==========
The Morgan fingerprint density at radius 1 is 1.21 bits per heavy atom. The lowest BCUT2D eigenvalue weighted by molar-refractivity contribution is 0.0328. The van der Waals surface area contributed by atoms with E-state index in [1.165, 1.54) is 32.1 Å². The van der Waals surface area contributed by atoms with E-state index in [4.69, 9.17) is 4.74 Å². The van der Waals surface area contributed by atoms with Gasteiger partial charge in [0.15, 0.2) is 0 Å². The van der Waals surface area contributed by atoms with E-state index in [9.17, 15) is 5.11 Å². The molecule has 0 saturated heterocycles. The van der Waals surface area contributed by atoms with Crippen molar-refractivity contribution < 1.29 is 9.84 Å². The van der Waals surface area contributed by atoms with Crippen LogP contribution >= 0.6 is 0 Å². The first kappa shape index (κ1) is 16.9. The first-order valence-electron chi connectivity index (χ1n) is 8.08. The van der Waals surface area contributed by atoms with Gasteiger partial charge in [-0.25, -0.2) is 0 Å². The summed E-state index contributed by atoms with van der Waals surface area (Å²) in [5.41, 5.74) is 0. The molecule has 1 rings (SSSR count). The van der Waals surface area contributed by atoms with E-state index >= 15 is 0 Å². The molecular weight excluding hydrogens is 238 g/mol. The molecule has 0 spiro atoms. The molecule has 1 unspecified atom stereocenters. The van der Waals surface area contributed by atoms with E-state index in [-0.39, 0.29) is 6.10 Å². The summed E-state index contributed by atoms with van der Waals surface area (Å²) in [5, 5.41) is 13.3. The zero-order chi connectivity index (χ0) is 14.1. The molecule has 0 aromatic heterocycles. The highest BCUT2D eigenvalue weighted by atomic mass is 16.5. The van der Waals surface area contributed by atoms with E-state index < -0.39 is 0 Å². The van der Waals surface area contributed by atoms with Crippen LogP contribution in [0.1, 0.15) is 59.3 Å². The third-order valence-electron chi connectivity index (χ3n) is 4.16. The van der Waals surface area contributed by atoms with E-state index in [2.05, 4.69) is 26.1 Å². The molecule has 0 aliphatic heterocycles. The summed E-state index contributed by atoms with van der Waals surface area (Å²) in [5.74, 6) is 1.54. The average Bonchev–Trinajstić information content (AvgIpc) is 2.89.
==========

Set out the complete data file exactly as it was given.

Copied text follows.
The Morgan fingerprint density at radius 1 is 1.21 bits per heavy atom. The lowest BCUT2D eigenvalue weighted by molar-refractivity contribution is 0.0328. The van der Waals surface area contributed by atoms with E-state index in [1.165, 1.54) is 32.1 Å². The van der Waals surface area contributed by atoms with E-state index in [4.69, 9.17) is 4.74 Å². The van der Waals surface area contributed by atoms with Gasteiger partial charge in [0.15, 0.2) is 0 Å². The van der Waals surface area contributed by atoms with E-state index in [9.17, 15) is 5.11 Å². The molecule has 0 saturated heterocycles. The van der Waals surface area contributed by atoms with Crippen molar-refractivity contribution < 1.29 is 9.84 Å². The van der Waals surface area contributed by atoms with Crippen LogP contribution >= 0.6 is 0 Å². The first kappa shape index (κ1) is 16.9. The first-order valence-electron chi connectivity index (χ1n) is 8.08. The van der Waals surface area contributed by atoms with Gasteiger partial charge in [-0.25, -0.2) is 0 Å². The summed E-state index contributed by atoms with van der Waals surface area (Å²) in [5.41, 5.74) is 0. The molecule has 1 rings (SSSR count). The van der Waals surface area contributed by atoms with E-state index >= 15 is 0 Å². The molecular weight excluding hydrogens is 238 g/mol. The molecule has 0 spiro atoms. The molecule has 1 unspecified atom stereocenters. The van der Waals surface area contributed by atoms with E-state index in [-0.39, 0.29) is 6.10 Å². The summed E-state index contributed by atoms with van der Waals surface area (Å²) in [5, 5.41) is 13.3. The zero-order chi connectivity index (χ0) is 14.1. The molecule has 0 aromatic heterocycles. The highest BCUT2D eigenvalue weighted by atomic mass is 16.5. The van der Waals surface area contributed by atoms with E-state index < -0.39 is 0 Å². The van der Waals surface area contributed by atoms with Crippen LogP contribution in [0.1, 0.15) is 59.3 Å². The third-order valence-electron chi connectivity index (χ3n) is 4.16. The van der Waals surface area contributed by atoms with E-state index in [2.05, 4.69) is 26.1 Å². The molecule has 0 aliphatic heterocycles. The summed E-state index contributed by atoms with van der Waals surface area (Å²) in [5.74, 6) is 1.54. The average Bonchev–Trinajstić information content (AvgIpc) is 2.89.